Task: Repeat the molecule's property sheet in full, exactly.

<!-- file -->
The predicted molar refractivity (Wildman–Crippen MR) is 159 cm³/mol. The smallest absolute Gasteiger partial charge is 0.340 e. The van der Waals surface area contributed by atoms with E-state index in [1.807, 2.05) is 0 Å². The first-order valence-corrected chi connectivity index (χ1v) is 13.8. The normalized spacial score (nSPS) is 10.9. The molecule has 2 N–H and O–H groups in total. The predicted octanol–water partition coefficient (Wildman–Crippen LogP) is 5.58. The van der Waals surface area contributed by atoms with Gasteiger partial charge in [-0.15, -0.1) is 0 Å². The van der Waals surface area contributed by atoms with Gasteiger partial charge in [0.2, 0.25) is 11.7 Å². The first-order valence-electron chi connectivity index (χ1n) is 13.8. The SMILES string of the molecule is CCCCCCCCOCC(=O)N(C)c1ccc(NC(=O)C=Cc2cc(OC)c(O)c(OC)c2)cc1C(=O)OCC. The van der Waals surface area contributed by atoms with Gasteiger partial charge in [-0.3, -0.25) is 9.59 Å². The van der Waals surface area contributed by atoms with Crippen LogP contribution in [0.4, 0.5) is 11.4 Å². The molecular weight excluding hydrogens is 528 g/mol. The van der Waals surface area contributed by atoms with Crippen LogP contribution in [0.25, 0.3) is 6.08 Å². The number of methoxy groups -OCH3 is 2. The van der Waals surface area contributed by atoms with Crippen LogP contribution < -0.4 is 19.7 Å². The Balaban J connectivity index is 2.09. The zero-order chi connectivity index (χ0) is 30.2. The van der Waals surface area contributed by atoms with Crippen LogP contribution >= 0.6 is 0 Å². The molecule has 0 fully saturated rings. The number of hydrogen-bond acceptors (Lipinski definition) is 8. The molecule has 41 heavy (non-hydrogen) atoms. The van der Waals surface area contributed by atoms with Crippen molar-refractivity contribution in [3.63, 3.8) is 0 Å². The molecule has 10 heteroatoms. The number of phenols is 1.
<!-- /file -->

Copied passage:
The predicted molar refractivity (Wildman–Crippen MR) is 159 cm³/mol. The smallest absolute Gasteiger partial charge is 0.340 e. The van der Waals surface area contributed by atoms with E-state index in [1.807, 2.05) is 0 Å². The first-order valence-corrected chi connectivity index (χ1v) is 13.8. The normalized spacial score (nSPS) is 10.9. The molecule has 2 N–H and O–H groups in total. The predicted octanol–water partition coefficient (Wildman–Crippen LogP) is 5.58. The van der Waals surface area contributed by atoms with Gasteiger partial charge in [-0.15, -0.1) is 0 Å². The van der Waals surface area contributed by atoms with Gasteiger partial charge in [0.2, 0.25) is 11.7 Å². The first-order valence-electron chi connectivity index (χ1n) is 13.8. The SMILES string of the molecule is CCCCCCCCOCC(=O)N(C)c1ccc(NC(=O)C=Cc2cc(OC)c(O)c(OC)c2)cc1C(=O)OCC. The van der Waals surface area contributed by atoms with Gasteiger partial charge in [-0.3, -0.25) is 9.59 Å². The van der Waals surface area contributed by atoms with Crippen LogP contribution in [0.4, 0.5) is 11.4 Å². The molecular weight excluding hydrogens is 528 g/mol. The van der Waals surface area contributed by atoms with Crippen LogP contribution in [0.25, 0.3) is 6.08 Å². The number of methoxy groups -OCH3 is 2. The van der Waals surface area contributed by atoms with Crippen LogP contribution < -0.4 is 19.7 Å². The Balaban J connectivity index is 2.09. The zero-order chi connectivity index (χ0) is 30.2. The van der Waals surface area contributed by atoms with Crippen LogP contribution >= 0.6 is 0 Å². The molecule has 0 fully saturated rings. The number of hydrogen-bond acceptors (Lipinski definition) is 8. The molecule has 41 heavy (non-hydrogen) atoms. The van der Waals surface area contributed by atoms with Crippen molar-refractivity contribution in [3.63, 3.8) is 0 Å². The molecule has 10 heteroatoms. The number of phenols is 1.